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Dubai contractors urge selectivity as margin values drop

Projects and clients must be picked with more judiciousness as developers seek greater investment returns, civil and MEP contractors have told Construction Week

Contractors in Dubai are becoming more selective as margin values decline [representational image].
Contractors in Dubai are becoming more selective as margin values decline [representational image].

Dropping margins are making contractors more selective about the projects and clients they engage with, as well as encouraging greater financial control in the sector, a Dubai-based business leader told Construction Week.

Rajesh Kumar Krishna, chairman and chief executive officer of Beaver Gulf Group, said contractor margins in Dubai currently top out at around 7%.

“Gone are the days when Dubai contractors used to make 20-25% margins; with good clients that have cash flows in place and don’t delay their payments, the margins are between 4-7%,” Krishna said.

“It’s the general standard [now] if you have strict cost control measures in place. Our vertical integration helps us with achieving those prices, because we don’t have to sub-contract [every task].”

READ: Sound construction tech can help contractors cut costs

Regulatory changes and fees are impacting contractor costs, which are further tightened as developers seek greater returns on investment. 

These factors are driving up the competitiveness of contract bids and making tender pricing even more important for construction firms, Krishna explained. As a result, select contractors are declining to work on the projects that are not financially sensible for their organisations. 

Krishna said it is necessary for contractors to work with clients that have a good track record of stakeholder management, and to negotiate the right contract terms, including advance payment timelines. 

“Your performance has to be good enough to convince your clients to pay you on time and to expedite your payments when needed,” he continued. 

“We haven’t had bad debts or payment delays beyond 60 days in the last three to four years – that is why we’ve been successful and the company is growing: because of the good clients and the projects that we’re able to select, and our prudent cash flow management. 

“If someone offers me a better [price] and a 20% margin, [but promises to pay] in four months, I don’t go for the project. Pay me in 30-45 days and give me a 7% margin, and I’ll do the job – and continue doing it – for you.”

This May, multi-service advisory, PwC Middle East, found that the region's “governments and industries continue to face challenges and pressure to perform and deliver 'more for less' on social and economic infrastructure projects, despite an increase in oil prices compared to 2016”.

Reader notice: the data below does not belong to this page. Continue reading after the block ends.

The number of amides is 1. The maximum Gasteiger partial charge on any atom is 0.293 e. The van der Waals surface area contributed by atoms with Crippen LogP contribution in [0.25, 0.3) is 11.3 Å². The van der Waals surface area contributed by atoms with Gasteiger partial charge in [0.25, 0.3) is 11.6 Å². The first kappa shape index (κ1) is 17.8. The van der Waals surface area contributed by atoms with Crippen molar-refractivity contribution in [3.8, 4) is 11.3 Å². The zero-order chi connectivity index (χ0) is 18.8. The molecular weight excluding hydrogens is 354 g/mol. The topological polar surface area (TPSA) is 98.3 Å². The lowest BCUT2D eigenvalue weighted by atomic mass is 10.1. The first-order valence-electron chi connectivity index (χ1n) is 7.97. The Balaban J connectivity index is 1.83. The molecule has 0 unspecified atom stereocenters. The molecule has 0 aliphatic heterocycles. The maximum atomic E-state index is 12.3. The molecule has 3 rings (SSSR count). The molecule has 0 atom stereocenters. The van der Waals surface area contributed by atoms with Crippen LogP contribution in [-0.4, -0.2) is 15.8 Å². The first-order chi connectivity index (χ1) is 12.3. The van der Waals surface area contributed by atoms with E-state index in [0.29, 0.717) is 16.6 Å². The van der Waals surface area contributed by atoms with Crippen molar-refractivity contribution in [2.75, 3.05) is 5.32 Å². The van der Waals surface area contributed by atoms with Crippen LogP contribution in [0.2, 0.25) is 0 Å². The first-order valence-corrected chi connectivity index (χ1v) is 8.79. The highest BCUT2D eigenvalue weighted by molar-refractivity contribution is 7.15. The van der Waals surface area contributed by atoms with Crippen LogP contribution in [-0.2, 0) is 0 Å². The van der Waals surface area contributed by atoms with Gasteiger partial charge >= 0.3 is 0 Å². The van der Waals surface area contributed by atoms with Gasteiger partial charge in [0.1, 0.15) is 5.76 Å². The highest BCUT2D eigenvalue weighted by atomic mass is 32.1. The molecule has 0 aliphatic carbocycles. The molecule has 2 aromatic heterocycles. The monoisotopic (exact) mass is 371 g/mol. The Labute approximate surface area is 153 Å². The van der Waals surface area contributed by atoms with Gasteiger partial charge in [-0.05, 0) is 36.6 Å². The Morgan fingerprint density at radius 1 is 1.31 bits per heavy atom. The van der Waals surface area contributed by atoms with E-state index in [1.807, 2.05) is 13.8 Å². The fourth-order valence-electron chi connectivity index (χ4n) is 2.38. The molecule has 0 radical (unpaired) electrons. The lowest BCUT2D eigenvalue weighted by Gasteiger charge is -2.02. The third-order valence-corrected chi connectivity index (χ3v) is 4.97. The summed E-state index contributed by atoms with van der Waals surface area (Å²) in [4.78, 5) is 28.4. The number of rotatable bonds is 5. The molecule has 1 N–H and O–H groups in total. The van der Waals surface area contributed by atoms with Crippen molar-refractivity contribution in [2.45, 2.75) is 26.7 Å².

PwC Middle East's Capital Projects and Infrastructure Survey, which included responses from project owners, developers, contractors, external advisers, and financiers, found that for contractors, the spending slowdown in 2017 caused “increased pressure on an industry that was already thinly capitalised”

Funding constraints on capital projects impacted those at the end of the food chain, with contractors reporting that the biggest challenge they face in 2018 was “payment delays by clients, with availability of funding coming second”.

Krishna is not the only industry leader backing tighter contracts and greater selectivity in terms of clients and projects. In the last 12 months, the Middle East’s mechanical, electrical, and plumbing (MEP) leaders have frequently discussed the need for their industry to more judiciously manage the volume of work it takes on. 

Subhash Pritmani, vice president for general management at Al Sabbah Electro-Mechanical Company (SEMCO), said earlier this year that MEP contractors must refrain from overworking their resources in pursuit of higher incomes. 

“We are unsettled as an industry and many of us have not learnt [from what] happened in the past to MEP companies [that accepted too many projects],” he told MEP Middle East last month.

“MEP contractors should not book a job in anticipation of the revenue. Bite only what you can chew. 

READ: MEP contractors urged to use off-site prefabrication to cut costs

“Securing a job is an event, but executing the job is [...an] arduous journey. Don’t get enamoured or carried away by the booking order – you have to deliver the job, and you need to see how the banks, your supply chain, and your main contractor are supporting you. This is important.” 

Pritmani called on tighter contract clauses to ensure MEP contractors can secure more timely payments, especially in light of potential project variations. Similarly, this May, Dimitri Papakonstantinou, managing director at Plafond, said equitable contract terms would significantly benefit the MEP sector.

“It’s still a buyer’s market, and there are a lot of contractors taking on contracts with clauses that aren’t equitable,” he told MEP Middle East

“We are very conscious of it and we are trying as much as possible to push back on certain key clauses in contracts, but it is certainly not something Plafond can do by itself. It’s a market-wide phenomenon.”

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Construction Week - Issue 733
Mar 14, 2019